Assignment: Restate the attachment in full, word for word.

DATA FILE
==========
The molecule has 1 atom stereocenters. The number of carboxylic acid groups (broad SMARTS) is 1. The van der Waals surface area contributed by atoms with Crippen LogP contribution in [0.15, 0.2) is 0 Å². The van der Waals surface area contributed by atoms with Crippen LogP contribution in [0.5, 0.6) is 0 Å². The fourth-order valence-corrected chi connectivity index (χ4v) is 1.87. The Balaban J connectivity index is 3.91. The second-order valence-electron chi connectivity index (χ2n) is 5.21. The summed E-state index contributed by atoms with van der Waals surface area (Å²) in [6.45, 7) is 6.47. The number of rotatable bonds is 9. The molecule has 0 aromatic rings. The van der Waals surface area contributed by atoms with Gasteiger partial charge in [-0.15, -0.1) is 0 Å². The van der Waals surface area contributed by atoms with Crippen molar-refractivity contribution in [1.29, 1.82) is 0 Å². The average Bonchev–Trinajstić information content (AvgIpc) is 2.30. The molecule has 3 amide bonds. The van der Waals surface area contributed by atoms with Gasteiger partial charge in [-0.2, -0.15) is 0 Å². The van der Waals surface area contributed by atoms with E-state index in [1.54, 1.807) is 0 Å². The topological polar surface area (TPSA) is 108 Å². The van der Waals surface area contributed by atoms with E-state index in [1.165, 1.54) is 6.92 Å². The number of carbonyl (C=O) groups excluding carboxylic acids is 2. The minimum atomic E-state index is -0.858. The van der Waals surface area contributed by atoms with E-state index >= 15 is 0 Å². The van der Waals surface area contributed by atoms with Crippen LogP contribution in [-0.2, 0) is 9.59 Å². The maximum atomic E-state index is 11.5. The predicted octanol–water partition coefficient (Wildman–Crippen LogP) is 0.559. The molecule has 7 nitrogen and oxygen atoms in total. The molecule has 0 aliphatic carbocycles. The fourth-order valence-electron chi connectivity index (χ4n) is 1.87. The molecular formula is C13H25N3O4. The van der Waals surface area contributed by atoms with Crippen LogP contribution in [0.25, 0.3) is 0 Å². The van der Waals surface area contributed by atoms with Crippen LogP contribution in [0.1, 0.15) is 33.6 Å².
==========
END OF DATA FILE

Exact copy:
The molecule has 1 atom stereocenters. The number of carboxylic acid groups (broad SMARTS) is 1. The van der Waals surface area contributed by atoms with Crippen LogP contribution in [0.15, 0.2) is 0 Å². The van der Waals surface area contributed by atoms with Crippen LogP contribution in [0.5, 0.6) is 0 Å². The fourth-order valence-corrected chi connectivity index (χ4v) is 1.87. The Balaban J connectivity index is 3.91. The second-order valence-electron chi connectivity index (χ2n) is 5.21. The summed E-state index contributed by atoms with van der Waals surface area (Å²) in [6.45, 7) is 6.47. The number of rotatable bonds is 9. The molecule has 0 aromatic rings. The van der Waals surface area contributed by atoms with Gasteiger partial charge in [-0.15, -0.1) is 0 Å². The van der Waals surface area contributed by atoms with Crippen molar-refractivity contribution in [1.29, 1.82) is 0 Å². The average Bonchev–Trinajstić information content (AvgIpc) is 2.30. The molecule has 3 amide bonds. The van der Waals surface area contributed by atoms with Gasteiger partial charge in [-0.2, -0.15) is 0 Å². The van der Waals surface area contributed by atoms with E-state index in [1.54, 1.807) is 0 Å². The topological polar surface area (TPSA) is 108 Å². The van der Waals surface area contributed by atoms with E-state index in [1.165, 1.54) is 6.92 Å². The number of carbonyl (C=O) groups excluding carboxylic acids is 2. The minimum atomic E-state index is -0.858. The van der Waals surface area contributed by atoms with E-state index >= 15 is 0 Å². The van der Waals surface area contributed by atoms with Crippen LogP contribution in [-0.2, 0) is 9.59 Å². The maximum atomic E-state index is 11.5. The predicted octanol–water partition coefficient (Wildman–Crippen LogP) is 0.559. The molecule has 7 nitrogen and oxygen atoms in total. The molecule has 0 aliphatic carbocycles. The fourth-order valence-electron chi connectivity index (χ4n) is 1.87. The molecular formula is C13H25N3O4. The van der Waals surface area contributed by atoms with Crippen LogP contribution in [0.25, 0.3) is 0 Å². The van der Waals surface area contributed by atoms with Crippen LogP contribution in [0.1, 0.15) is 33.6 Å².